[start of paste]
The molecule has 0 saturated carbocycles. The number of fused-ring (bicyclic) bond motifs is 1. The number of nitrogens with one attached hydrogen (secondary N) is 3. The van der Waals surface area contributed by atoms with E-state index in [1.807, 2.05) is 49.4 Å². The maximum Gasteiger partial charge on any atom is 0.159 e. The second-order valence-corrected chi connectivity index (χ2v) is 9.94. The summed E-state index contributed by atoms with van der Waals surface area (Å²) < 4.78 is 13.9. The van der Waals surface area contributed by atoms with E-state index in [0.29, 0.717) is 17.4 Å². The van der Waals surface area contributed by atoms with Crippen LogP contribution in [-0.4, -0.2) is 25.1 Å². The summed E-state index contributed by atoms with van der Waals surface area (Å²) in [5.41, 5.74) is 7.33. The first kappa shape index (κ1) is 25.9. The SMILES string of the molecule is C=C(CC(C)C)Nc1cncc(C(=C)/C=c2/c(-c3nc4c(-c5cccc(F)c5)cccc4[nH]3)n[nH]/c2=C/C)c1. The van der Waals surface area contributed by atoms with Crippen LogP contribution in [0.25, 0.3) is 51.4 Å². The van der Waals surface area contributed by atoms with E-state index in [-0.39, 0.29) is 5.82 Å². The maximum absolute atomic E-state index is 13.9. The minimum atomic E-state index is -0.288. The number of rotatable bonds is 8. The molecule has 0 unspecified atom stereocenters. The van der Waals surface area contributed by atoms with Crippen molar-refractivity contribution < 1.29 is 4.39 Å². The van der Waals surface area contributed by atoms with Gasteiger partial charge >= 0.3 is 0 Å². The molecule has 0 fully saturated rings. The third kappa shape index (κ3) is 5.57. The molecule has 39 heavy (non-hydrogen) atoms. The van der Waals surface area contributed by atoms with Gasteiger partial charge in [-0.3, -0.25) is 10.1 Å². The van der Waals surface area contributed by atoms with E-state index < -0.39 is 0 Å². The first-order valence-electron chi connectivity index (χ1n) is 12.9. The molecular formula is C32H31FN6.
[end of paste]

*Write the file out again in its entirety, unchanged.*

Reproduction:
The molecule has 0 saturated carbocycles. The number of fused-ring (bicyclic) bond motifs is 1. The number of nitrogens with one attached hydrogen (secondary N) is 3. The van der Waals surface area contributed by atoms with E-state index in [1.807, 2.05) is 49.4 Å². The maximum Gasteiger partial charge on any atom is 0.159 e. The second-order valence-corrected chi connectivity index (χ2v) is 9.94. The summed E-state index contributed by atoms with van der Waals surface area (Å²) < 4.78 is 13.9. The van der Waals surface area contributed by atoms with E-state index in [0.29, 0.717) is 17.4 Å². The van der Waals surface area contributed by atoms with Crippen LogP contribution in [-0.4, -0.2) is 25.1 Å². The summed E-state index contributed by atoms with van der Waals surface area (Å²) in [5.41, 5.74) is 7.33. The first kappa shape index (κ1) is 25.9. The SMILES string of the molecule is C=C(CC(C)C)Nc1cncc(C(=C)/C=c2/c(-c3nc4c(-c5cccc(F)c5)cccc4[nH]3)n[nH]/c2=C/C)c1. The van der Waals surface area contributed by atoms with Crippen LogP contribution in [0.25, 0.3) is 51.4 Å². The van der Waals surface area contributed by atoms with E-state index in [-0.39, 0.29) is 5.82 Å². The maximum absolute atomic E-state index is 13.9. The minimum atomic E-state index is -0.288. The number of rotatable bonds is 8. The molecule has 0 unspecified atom stereocenters. The van der Waals surface area contributed by atoms with Crippen molar-refractivity contribution < 1.29 is 4.39 Å². The van der Waals surface area contributed by atoms with Gasteiger partial charge >= 0.3 is 0 Å². The molecule has 0 fully saturated rings. The third kappa shape index (κ3) is 5.57. The molecule has 39 heavy (non-hydrogen) atoms. The van der Waals surface area contributed by atoms with Gasteiger partial charge in [-0.3, -0.25) is 10.1 Å². The van der Waals surface area contributed by atoms with E-state index < -0.39 is 0 Å². The first-order valence-electron chi connectivity index (χ1n) is 12.9. The molecular formula is C32H31FN6.